Kate told how she broke down and wept when she got home after visiting a baby bank helping vulnerable families at the start of the Covid-19 lockdown.
The duchess recalled: "It can get very emotional. In remember a couple of the families I met from King’s Lynn and I went home and literally burst into tears, their stories were so moving.
“The struggles they have gone through, the bravery they have shown...in extraordinary circumstances. Helping their families through extraordinary times."
She made the revelations during a visit to a Baby Basics UK in Sheffield, South Yorkshire, on Tuesday as she launched a new initiative she has spearheaded, getting 19 major UK retailers and brands to donate more than 10,000 new items to more than 40 baby banks across the UK.
Baby Banks are a key national service, run by volunteers, helping to support some of the most vulnerable families in the UK by providing essentials such as nappies, clothing and bedding.
Most of those who seek their help come on professional referral from services including health visitors, midwives and social workers.
They have proved to be a lifeline for many struggling parents during the coronavirus crisis but have found their services under increasing pressure, both as a result of demand and because they have been unable to accept second hand donations on health and safety grounds.
Hearing of this, the duchess who has also previously visited Baby Basics in West Norfolk the start of the crisis - decided to put out feelers for donations from brands and high street retailers.
In all, Kate has persuaded nineteen brands to donate more than 10,000 items to Baby Basics, Little Village and AberNecessities, who operate more than 40 baby banks across the UK.
The duchess wearing an elegant white dress by Suzannah, with mock-crock grey heels, donned a pretty floral print mask, an apron and rubber gloves to help unpack the first donations, which included clothes and toys.
Despite her high heels, she pulled boxes from a pallet with ease and carried them inside, helping staff from Baby Basics UK which started ten years ago in Sheffield, who have teamed up with two other baby bank services, Little Village and Aberdeenshire-based AberNecessities.
Inside their distribution centre - which with the help of couriers DHL is transferring the donations as far afield as Aberdeen and Hastings - The duchess helped unpack some of the boxes, exclaiming as she picked up a bottle of Child’s Farm shampoo, which she clearly recognised.
Cat Ross, CEO of Baby Basics, told her: "Often in a world where there is a lot of judgement and stereotyping about being poor, that additional stress can be even more difficult for parents who are doing amazing things to keep their families going with such strength, such determination."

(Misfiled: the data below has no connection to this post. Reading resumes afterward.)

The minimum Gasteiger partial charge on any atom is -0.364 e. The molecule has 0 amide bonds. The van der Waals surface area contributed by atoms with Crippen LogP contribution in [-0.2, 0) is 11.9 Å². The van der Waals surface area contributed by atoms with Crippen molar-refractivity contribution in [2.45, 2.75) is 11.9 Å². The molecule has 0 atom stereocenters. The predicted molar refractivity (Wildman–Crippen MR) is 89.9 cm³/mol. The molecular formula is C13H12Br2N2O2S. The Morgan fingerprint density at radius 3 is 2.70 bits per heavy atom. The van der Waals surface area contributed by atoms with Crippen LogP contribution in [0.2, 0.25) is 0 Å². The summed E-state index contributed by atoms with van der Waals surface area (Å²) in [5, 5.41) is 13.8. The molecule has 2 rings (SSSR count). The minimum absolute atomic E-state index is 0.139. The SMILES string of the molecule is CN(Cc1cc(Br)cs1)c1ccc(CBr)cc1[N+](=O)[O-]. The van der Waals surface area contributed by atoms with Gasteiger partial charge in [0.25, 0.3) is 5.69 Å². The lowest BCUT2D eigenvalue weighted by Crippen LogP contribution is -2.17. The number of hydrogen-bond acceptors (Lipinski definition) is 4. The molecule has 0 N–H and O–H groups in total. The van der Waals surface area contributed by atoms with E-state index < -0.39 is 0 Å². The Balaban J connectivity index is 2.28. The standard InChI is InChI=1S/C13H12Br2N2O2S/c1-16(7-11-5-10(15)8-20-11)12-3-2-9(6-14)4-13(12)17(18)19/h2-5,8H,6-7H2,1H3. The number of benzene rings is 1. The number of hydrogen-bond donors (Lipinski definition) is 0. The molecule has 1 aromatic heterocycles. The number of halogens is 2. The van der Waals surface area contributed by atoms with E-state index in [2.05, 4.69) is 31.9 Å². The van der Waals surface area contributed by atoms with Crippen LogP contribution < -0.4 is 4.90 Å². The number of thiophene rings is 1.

"Yes," said Kate, "one of the mums I met was a nurse. These are families who do fantastic jobs and even they are struggling.
"All of research show how vital things like this are for them and that they are being recognised."
Kate talked at length about what the impact of Covid would be, particularly for children.
"It’s difficult for sure but there is a lot of fear about worry about when furlough ends and what it means for families," said Miss Ross.
"But one of the positives to come out of it is the strength of communities across the UK and people wanting to help, volunteering and wanting to provide for each other. Organisations like us what to harvest that and it keep it going as much as possible."
"It’s been wonderful during lockdown, hasn’t it,’ said the duchess, ‘about the way everyone has been busy knitting away and actually it is those small volunteering acts that everyone can contribute to that make such a difference. That inter generational support system has been amazing. Knowing that you can make such a big difference to another family is wonderful."
Sophia Parker, Chief Executive and Founder of Little Village, agreed, adding: "We say the currency in this is kindness, this is what this is all about.
"It’s really special being able to facilitate people to support others. They are often just looking for that opportunity to do something."
The duchess added: "It’s about finding new ways of still providing people with the support they so desperately need.’
Kate then set about opening some of the boxes and chatted with the helpers about organisations they worked with to offer emotional support to families.
"Sometimes it’s just about having the opportunity of offload," she said.
"And once someone has received a basket do you often see them coming back for support in different areas?"